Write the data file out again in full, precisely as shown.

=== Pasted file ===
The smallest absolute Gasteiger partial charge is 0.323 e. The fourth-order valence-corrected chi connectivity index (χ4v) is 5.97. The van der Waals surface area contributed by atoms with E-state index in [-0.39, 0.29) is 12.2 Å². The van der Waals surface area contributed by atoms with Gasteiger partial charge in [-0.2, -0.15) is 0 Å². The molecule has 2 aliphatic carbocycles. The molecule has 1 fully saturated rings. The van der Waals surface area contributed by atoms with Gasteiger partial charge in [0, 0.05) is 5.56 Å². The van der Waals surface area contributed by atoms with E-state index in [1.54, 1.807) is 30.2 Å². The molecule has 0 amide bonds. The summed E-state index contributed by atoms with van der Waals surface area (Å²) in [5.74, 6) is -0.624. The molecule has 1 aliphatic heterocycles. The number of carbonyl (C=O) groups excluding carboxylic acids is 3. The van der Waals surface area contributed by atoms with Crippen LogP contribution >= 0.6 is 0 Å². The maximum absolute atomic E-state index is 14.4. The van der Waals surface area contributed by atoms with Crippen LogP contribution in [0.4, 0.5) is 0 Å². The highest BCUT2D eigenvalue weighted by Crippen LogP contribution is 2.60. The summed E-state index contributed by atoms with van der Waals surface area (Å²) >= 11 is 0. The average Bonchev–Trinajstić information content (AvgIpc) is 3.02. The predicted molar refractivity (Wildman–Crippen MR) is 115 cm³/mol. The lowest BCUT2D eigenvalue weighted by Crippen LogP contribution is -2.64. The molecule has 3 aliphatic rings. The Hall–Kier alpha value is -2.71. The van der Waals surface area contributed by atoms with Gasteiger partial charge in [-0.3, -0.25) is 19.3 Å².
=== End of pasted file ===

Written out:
The smallest absolute Gasteiger partial charge is 0.323 e. The fourth-order valence-corrected chi connectivity index (χ4v) is 5.97. The van der Waals surface area contributed by atoms with E-state index in [-0.39, 0.29) is 12.2 Å². The van der Waals surface area contributed by atoms with Gasteiger partial charge in [-0.2, -0.15) is 0 Å². The molecule has 2 aliphatic carbocycles. The molecule has 1 fully saturated rings. The van der Waals surface area contributed by atoms with Gasteiger partial charge in [0, 0.05) is 5.56 Å². The van der Waals surface area contributed by atoms with E-state index in [1.54, 1.807) is 30.2 Å². The molecule has 0 amide bonds. The summed E-state index contributed by atoms with van der Waals surface area (Å²) in [5.74, 6) is -0.624. The molecule has 1 aliphatic heterocycles. The number of carbonyl (C=O) groups excluding carboxylic acids is 3. The van der Waals surface area contributed by atoms with Crippen LogP contribution >= 0.6 is 0 Å². The maximum absolute atomic E-state index is 14.4. The van der Waals surface area contributed by atoms with Crippen LogP contribution in [0.4, 0.5) is 0 Å². The highest BCUT2D eigenvalue weighted by Crippen LogP contribution is 2.60. The summed E-state index contributed by atoms with van der Waals surface area (Å²) >= 11 is 0. The average Bonchev–Trinajstić information content (AvgIpc) is 3.02. The predicted molar refractivity (Wildman–Crippen MR) is 115 cm³/mol. The lowest BCUT2D eigenvalue weighted by Crippen LogP contribution is -2.64. The molecule has 3 aliphatic rings. The Hall–Kier alpha value is -2.71. The van der Waals surface area contributed by atoms with Gasteiger partial charge in [-0.3, -0.25) is 19.3 Å².